Hi! I’m Ambie, and this is my video series about 18xx games. If you’re not sure what 18xx games are, check out my 18xx intro video. You can check out the rest of my playlist for other general concepts about the games too, because I’ll be using some 18xx-specific terms here. In this video, I’m going to give an overview of the game 1830: Railways and Robber Barons.
1830 Overview [0:37]
1830 was the second ever 18xx game, and the first one to be widely available in the United States. It was designed by Francis Tresham and published by Avalon Hill in 1986. There are a couple other versions by Mayfair and Lookout Games with different art, but I have the Avalon Hill version here.
1830 has pretty basic rules for an 18xx game, and it's actually usually used as the standard for comparing rules differences across titles, so if you know how to play 1830, it will be a lot easier to learn the rules to other 18xx games. But even though the rules are relatively simple, it’s still a challenging and cutthroat game.
Stock Market [1:11]
1830 is generally considered to be more of a stock game than some other 18xx games. If you look at the stock market, you can see that the stock appreciation gets really good as the companies move to the upper right, so the stock market is pretty important in this game. Also the rules allow you to buy a share and then immediately sell it on the same turn during the stock round, which allows you to lower other players’ share values and try to keep them from getting to the valuable upper right part of the market. But there are also a lot of ledges here on the bottom of the stock market. When a corporation is at this ledge, the stock price can’t drop anymore from sold shares, so it’s safe. If you’re trying to get your stock price to go high, getting to a ledge is really nice to prevent others from hurting your shares.
1830 also has yellow, orange, and brown zones in the stock market. These zones allow you to bypass the certificate limit, own more than 60% of the corporation, and buy multiple shares of that corporation in one turn, respectively. So when people trash the shares, it can be neat to get them in the colored zones.
Another consolation of trashing shares is that 1830 is a full capitalization game, and shares in the bank pool pay out to the corporation. So when people sell the shares and they stay in the bank pool, then the dividends for those shares go into the corporation treasury and help it out. But the corporation doesn’t get any help if other players swoop in and buy up the cheap shares from the bank pool!
Map & Track [2:29]
Even though the game is more of a stock game, the track laying in 1830 can still be challenging. The track in 1830 is pretty limited, which means there’s a lot of competition for the track tiles you want, and that makes it hard to build out the perfect routes. Also, the track laying is permissive, which means other players can be mean and upgrade track that they’re not even using in order to mess with your company! There are also double town spaces on the board, and there are only five different tiles that can be laid on these spaces. These tiles never upgrade, so the initial tile lay for these is very important and holds a lot of power for how future routes of the game work!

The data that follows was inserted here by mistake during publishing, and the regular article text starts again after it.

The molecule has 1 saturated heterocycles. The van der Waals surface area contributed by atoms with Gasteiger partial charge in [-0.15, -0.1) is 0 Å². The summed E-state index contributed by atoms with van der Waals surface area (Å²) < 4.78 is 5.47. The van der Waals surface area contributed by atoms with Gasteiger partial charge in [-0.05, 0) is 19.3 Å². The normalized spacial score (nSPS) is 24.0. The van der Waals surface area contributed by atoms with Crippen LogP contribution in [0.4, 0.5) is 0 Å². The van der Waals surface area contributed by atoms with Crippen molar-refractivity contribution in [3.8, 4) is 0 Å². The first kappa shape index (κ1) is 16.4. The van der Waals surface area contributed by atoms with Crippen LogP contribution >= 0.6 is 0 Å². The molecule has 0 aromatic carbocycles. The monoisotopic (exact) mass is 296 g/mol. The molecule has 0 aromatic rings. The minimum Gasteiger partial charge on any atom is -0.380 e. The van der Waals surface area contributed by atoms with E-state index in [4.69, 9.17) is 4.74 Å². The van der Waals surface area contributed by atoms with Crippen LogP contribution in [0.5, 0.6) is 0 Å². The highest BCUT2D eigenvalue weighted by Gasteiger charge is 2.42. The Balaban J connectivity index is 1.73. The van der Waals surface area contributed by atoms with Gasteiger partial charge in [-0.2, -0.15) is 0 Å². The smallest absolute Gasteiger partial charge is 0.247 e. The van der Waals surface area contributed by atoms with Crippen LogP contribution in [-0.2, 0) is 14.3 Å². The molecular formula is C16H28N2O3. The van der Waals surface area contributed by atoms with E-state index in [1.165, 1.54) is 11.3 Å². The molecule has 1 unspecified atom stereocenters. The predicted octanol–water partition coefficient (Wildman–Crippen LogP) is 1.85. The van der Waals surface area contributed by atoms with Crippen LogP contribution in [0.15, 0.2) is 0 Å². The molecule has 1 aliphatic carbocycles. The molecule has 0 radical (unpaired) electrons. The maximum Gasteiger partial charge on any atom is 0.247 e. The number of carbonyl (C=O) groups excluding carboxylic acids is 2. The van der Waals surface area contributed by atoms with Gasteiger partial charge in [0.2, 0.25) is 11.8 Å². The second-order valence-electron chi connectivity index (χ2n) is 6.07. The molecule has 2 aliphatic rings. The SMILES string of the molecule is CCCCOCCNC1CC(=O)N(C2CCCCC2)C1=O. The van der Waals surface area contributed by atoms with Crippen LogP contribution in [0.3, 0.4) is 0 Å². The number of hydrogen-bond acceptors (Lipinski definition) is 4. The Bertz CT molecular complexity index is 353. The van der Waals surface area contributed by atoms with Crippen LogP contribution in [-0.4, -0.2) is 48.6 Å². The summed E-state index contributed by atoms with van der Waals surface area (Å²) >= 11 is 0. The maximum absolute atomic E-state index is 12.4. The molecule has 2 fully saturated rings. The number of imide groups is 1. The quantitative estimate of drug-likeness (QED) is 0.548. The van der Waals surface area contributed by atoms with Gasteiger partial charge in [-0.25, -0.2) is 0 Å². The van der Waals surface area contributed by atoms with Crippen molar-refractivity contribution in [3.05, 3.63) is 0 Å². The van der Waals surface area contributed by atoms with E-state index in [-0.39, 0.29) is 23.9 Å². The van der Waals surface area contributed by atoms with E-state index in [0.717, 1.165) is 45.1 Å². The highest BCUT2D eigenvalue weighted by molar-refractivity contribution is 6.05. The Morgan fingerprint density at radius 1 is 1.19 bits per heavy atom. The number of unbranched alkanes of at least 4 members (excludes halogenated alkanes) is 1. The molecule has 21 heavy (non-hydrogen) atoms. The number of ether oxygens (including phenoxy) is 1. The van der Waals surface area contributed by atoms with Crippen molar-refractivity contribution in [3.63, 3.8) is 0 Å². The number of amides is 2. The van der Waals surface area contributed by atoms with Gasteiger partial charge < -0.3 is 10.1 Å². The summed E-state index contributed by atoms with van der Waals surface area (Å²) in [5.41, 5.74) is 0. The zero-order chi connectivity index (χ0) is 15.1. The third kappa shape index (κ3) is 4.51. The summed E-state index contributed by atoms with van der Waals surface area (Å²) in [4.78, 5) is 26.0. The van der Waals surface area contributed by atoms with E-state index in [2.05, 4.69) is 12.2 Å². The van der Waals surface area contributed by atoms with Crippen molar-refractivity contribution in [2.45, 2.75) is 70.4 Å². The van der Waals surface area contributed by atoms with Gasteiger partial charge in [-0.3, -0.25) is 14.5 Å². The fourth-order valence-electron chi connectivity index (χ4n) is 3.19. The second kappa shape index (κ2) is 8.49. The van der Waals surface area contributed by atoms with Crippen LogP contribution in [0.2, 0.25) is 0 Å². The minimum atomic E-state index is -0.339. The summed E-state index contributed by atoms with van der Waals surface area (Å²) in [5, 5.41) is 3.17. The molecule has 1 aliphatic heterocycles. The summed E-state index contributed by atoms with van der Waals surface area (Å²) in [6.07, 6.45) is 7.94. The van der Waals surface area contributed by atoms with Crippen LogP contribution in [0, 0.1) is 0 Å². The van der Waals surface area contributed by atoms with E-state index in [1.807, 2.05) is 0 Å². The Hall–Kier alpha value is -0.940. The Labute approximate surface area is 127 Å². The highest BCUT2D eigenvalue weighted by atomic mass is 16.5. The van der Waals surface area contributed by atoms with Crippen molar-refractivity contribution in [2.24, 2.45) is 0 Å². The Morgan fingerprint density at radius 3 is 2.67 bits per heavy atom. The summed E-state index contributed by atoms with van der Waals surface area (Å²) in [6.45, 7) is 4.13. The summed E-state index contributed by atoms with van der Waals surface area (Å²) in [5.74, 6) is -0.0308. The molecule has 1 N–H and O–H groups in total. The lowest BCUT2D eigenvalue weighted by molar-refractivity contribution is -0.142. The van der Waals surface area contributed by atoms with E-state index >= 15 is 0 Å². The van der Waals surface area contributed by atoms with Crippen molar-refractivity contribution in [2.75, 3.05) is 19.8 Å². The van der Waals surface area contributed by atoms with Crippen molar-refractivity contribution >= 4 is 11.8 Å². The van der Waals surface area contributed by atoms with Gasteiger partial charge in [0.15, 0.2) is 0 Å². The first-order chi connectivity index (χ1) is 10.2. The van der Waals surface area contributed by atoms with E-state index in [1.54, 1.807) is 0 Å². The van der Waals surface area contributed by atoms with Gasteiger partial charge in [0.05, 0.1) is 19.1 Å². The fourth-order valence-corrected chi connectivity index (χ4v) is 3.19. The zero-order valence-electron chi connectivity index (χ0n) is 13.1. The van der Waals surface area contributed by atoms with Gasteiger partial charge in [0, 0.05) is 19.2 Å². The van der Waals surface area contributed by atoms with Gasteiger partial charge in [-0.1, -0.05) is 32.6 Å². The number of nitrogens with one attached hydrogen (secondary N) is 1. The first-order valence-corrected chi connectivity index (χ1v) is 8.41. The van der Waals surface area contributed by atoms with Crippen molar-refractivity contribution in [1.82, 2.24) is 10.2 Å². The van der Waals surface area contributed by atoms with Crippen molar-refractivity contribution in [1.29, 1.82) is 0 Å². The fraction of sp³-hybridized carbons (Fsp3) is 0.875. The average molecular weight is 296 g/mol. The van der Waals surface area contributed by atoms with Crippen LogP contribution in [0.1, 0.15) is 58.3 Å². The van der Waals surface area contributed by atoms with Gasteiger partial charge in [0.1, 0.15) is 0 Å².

Private Companies [3:02]
Another part of 1830 is the private companies. Unlike in some other 18xx games, the special powers of the private companies aren’t that important in 1830, except for Camden & Amboy, which gives you a share when you buy it. But the price you can sell the private companies to a corporation is important. You can sell them for up to two times their face value, so it can be really easy to loot a corporation of its money by buying a private company in. This makes it especially dangerous to buy multiple shares of someone’s corporation early on, since they can loot it and then dump it.
Many 18xx games rely on players to maintain balance, and that is especially true with the private companies in 1830. The companies have widely varying valuations, so in advanced games it’s important for players to do their best to pay a fair price. For example, even though the face value of Camden and Amboy is $160, many times people bid over $200 for it, since in addition to getting a free share, you can sell it into a corporation for up to $320! If someone is able to get it for cheap, they can get a big advantage in the game. Sometimes games can be won or lost in the initial auction, which can make this a rough game if you’re playing with people at different experience levels.
1830 plays up to 6 players, but a 6 player game is very different since each player only starts with $400, which is just short of the $402 needed to start up a corporation. So you need to cooperate with the other players to start up a corporation together at the beginning of the game, and then later on after getting some money, the players who aren’t Presidents of corporations can sell their shares to start up new ones.
Most of the games of 1830 that I play end up in bankruptcy. Due to the full capitalization and the number of corporations, there can be a quick train rush that puts people in the position of needing to buy a diesel train but not having enough money. So then they go bankrupt, ending the game. But when you’re bankrupt you still have your remaining share value, and since shares in 1830 are relatively valuable, it’s still possible to win a game of 1830 when you’ve gone bankrupt! I haven’t seen it happen, but I want to do it someday.
Overall, 1830 is a cutthroat and mean game with plenty of stock market manipulation and track denying, and it lives up to its name of Railroads & Robber Barons. Thanks for watching 18xx With Ambie! You can email me at email@example.com with any questions, comments, or suggestions for future videos!